In order to limit the scope, this study focused on cancer-related comments found within the medical history portion of the family history section for a specific time period. Next steps include applying the approach to all comments for the medical history portion (that are associated with a range of conditions as well as a non-specific “Other” value) as well as the status portion. In addition, the techniques could be extended to clinical notes and build upon previous efforts to extract family history information from notes12,13
. A comparison of the various structured and unstructured sources of family history information in the EHR (e.g., free-text comments, clinical notes, and problem list) could then be performed to quantify the distribution of information across these sources and determine if the information is complementary, redundant, or potentially conflicting. Other comparisons include studying the differences in use and contents of comments based on provider characteristics (e.g., role, specialty, or practice) and patient characteristics (e.g., age, gender, or problem). These characteristics or contexts may have significant influence in how and what family history information is documented and contribute to guiding EHR customization. For example, top concepts for Family Group () indicate that aside from the gender-neutral concepts, the occurrence of female relatives is more frequent than male relatives, which may be due to the occurrence of breast cancer related entries in the dataset and supports the potential value of having context-specific functionality (e.g., customized or ranked lists for familial relations based on the selected problem). A broader goal will be to test the generalizability of the approach by applying the methods to other sources of free-text comments in the EHR (e.g., for problems22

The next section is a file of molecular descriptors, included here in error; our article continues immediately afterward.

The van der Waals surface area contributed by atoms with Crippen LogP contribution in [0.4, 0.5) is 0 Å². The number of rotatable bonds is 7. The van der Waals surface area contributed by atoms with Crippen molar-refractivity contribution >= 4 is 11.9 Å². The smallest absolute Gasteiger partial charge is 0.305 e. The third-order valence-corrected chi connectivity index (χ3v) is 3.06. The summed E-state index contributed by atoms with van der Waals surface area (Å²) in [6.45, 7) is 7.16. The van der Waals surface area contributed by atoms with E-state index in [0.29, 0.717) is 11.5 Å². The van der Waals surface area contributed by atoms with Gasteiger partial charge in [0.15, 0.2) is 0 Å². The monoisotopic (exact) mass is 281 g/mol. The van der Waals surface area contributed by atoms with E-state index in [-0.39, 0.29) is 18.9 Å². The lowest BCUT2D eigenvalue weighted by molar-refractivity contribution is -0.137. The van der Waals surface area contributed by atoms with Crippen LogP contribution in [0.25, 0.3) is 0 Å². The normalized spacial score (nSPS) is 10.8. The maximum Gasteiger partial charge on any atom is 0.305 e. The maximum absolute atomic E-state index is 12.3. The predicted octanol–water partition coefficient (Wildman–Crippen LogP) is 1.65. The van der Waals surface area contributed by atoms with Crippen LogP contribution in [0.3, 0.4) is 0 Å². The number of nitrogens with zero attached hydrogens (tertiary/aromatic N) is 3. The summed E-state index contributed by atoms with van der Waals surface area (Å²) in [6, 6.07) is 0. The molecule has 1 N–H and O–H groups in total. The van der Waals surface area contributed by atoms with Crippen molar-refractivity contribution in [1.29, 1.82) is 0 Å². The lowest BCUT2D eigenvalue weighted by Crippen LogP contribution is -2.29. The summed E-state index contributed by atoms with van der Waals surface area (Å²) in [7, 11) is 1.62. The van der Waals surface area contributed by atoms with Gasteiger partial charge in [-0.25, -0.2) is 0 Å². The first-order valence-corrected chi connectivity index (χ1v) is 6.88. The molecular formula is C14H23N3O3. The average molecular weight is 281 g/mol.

) as well as to EHR systems at other institutions.
There have been several initiatives focused on the representation and standardization of information related to family history (e.g., American Health Information Community’s Family Health History Workgroup23
and HL7 Clinical Genomics Family History Model24,25
). In previous work11
, we assessed the adequacy of the HL7 Clinical Genomics Family History Model and HL7 Clinical Statement Model26,27
for representing family history information in a set of clinical notes. While these existing models were found to be able to represent most information, the results indicated that several enhancements are needed including ability to represent paternal/maternal side of family and flexibility in handling age information such as different age events (e.g., current age, age of onset/diagnosis, and age of death), non-specific ages (e.g., elderly), and age ranges (e.g., 50-60). The findings from the present study further support the need for such enhancements and will be used to extend the Merged Family History Model that was created in this previous study. In addition to contributing to these modeling efforts, the results of this work may also be used to supplement relevant vocabularies or code systems (e.g., the HL7 V3 Vocabulary for RoleCode28
that defines a list of relatives) with additional values found in the comments (e.g., great aunt).
Collectively, the results from both parts of this study provide valuable insights into clinician thought-processes and specifically how the comments field for family history has been used. These findings could help inform recommendations for enhancing system functionality and user training for improved use and collection of family history information. In addition, the ability to automate the extraction, structuring, and encoding of information captured within family history comments may further improve use of this information by making it more accessible for patient care, decision support, and research. Complementing the approach described in this study with qualitative methods (e.g., interviews and focus groups with clinicians and researchers) could provide further insights to the needs and uses of family history for guiding enhancements and customizations in the EHR.